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On 29 October the DEEP team and the Royal Life Saving Society Western Australia (RLSSWA) hosted the 2nd Drowning Prevention Research Roundtable virtually, of course.

We welcomed Guest Speakers Dr David Meddings, from the World Health Organization, Geneva, Dr Colleen Saunders Cape Town University, Lauren Nimmo, RLSSWA and 18 colleagues including the Department of Health, drowning and injury prevention researchers, evaluators based in Perth and regional Western Australia.

We placed a spotlight on international and local drowning prevention endeavours and continued the dialogue between research and evaluation in drowning prevention in Western Australia and globally. We kicked off with David who currently works for the WHO as a Medical Officer where he coordinates the department’s work in child injury prevention, burns, drowning and falls prevention. He is also responsible for the coordination of capacity building and policy development. David provided a global perspective of drowning prevention endeavours, including outlining the resolution on drowning he will he will be presenting to Member States at the UN General Assembly in April 202i. He outlined some of the work that has been art of the finalisation of the Clarification and Categorization of Non-fatal Drowning; and showcased some of the philanthropic work currently undertaken in Bangladesh, highlighting how small investments in local based initiatives can have an impact and be used to inform strategies in other LMICs. David did spend some of his formative years in Perth and we were hoping to host him in person and show him our beautiful city, sometime in 2021!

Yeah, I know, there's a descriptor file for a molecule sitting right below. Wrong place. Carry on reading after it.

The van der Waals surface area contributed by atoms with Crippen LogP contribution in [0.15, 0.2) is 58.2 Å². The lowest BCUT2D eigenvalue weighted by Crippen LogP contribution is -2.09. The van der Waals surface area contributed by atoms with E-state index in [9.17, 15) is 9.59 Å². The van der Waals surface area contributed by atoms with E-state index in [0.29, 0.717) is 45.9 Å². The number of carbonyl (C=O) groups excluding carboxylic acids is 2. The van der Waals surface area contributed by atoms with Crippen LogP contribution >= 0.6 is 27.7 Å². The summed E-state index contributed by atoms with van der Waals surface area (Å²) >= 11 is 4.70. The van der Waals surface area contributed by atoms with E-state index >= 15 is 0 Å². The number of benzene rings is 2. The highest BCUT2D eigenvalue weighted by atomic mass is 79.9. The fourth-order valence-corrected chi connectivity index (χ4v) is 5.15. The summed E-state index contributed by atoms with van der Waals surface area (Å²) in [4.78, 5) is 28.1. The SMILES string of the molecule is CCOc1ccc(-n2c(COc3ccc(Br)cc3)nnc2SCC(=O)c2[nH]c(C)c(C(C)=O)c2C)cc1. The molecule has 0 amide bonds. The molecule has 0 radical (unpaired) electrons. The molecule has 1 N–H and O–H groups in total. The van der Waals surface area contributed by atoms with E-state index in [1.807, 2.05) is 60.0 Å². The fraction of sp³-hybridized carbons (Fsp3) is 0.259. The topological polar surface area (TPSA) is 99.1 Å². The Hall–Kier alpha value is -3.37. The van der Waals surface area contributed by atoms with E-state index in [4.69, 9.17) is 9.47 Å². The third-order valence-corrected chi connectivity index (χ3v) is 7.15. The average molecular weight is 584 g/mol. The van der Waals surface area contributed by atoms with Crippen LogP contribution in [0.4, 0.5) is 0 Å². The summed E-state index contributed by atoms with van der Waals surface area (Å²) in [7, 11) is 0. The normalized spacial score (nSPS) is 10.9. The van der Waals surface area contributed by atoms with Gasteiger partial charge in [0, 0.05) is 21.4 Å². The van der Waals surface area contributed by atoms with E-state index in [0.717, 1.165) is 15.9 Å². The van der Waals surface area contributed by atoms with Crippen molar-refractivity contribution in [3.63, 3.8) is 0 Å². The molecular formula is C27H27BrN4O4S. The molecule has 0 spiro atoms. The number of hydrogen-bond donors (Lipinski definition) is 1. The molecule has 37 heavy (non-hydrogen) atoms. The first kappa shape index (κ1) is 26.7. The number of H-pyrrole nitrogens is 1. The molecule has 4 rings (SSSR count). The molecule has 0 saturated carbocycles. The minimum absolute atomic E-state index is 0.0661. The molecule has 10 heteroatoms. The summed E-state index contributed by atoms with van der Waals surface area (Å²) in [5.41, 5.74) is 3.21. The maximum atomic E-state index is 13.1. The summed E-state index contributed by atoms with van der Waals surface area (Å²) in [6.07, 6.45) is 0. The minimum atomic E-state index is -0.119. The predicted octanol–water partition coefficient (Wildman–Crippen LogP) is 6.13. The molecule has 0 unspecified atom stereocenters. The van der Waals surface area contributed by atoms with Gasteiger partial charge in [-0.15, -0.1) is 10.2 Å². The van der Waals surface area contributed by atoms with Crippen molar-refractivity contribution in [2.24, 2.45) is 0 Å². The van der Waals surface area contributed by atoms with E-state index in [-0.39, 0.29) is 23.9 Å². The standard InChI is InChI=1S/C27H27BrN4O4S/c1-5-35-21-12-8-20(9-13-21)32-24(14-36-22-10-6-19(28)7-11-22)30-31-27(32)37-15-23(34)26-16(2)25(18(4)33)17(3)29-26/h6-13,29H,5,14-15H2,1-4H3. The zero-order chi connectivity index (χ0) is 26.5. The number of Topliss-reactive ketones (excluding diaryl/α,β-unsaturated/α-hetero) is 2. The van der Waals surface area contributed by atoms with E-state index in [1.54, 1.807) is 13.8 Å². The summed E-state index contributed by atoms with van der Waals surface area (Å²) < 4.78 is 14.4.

Colleen currently works at the University of Cape Town as a Research Manager within the Division of Emergency Medicine. Her contributions to drowning research include childhood drowning vulnerability and the development of strategic frameworks. Colleen took us to South Africa and provided some insights into her research interests and outlined the social impact work currently being undertaken with Dr Rebecca Sindell in local communities in rural South Africa who face very similar challenges as our rural and remote communities with regards to drowning prevention and the intersect with other public health issues. Colleen presented the increasing breadth of sectors that impact the child survival- child well- being continuum and posited how a systems approach including sectors such transport, education, urban design for example as part of our efforts to prevent drowning. Those most disadvantaged are often most at risk of drowning, an area of interest for both Australian and South African researchers. We hope to continue to work with Colleen and increase our collaborative efforts across the Indian Ocean.

Finally, Lauren who is the Senior Manager of Health Promotion and Research at Royal Life Saving Society WA and responsible for the development and delivery of a wide range of health promotion interventions targeting issues such as alcohol, toddler drowning prevention and creating safe spaces for recreation presented an overview of the Western Australia aquatic industry post the COVID19 pandemic including the impact on the workforce, locally and nationally and what this means for swimming skills training for Australian kids post COVID19. All three speakers talked about the importance of building the evidence base and contributing to the discussion around efforts that can be duplicated and scaled up, lessons learned locally, nationally and internationally are key to successful outcomes.

Dr Gemma Crawford co-founder of WADER-n wrapped up the session with some reflection on the drivers of drowning prevention, and ensuring what we count - counts.

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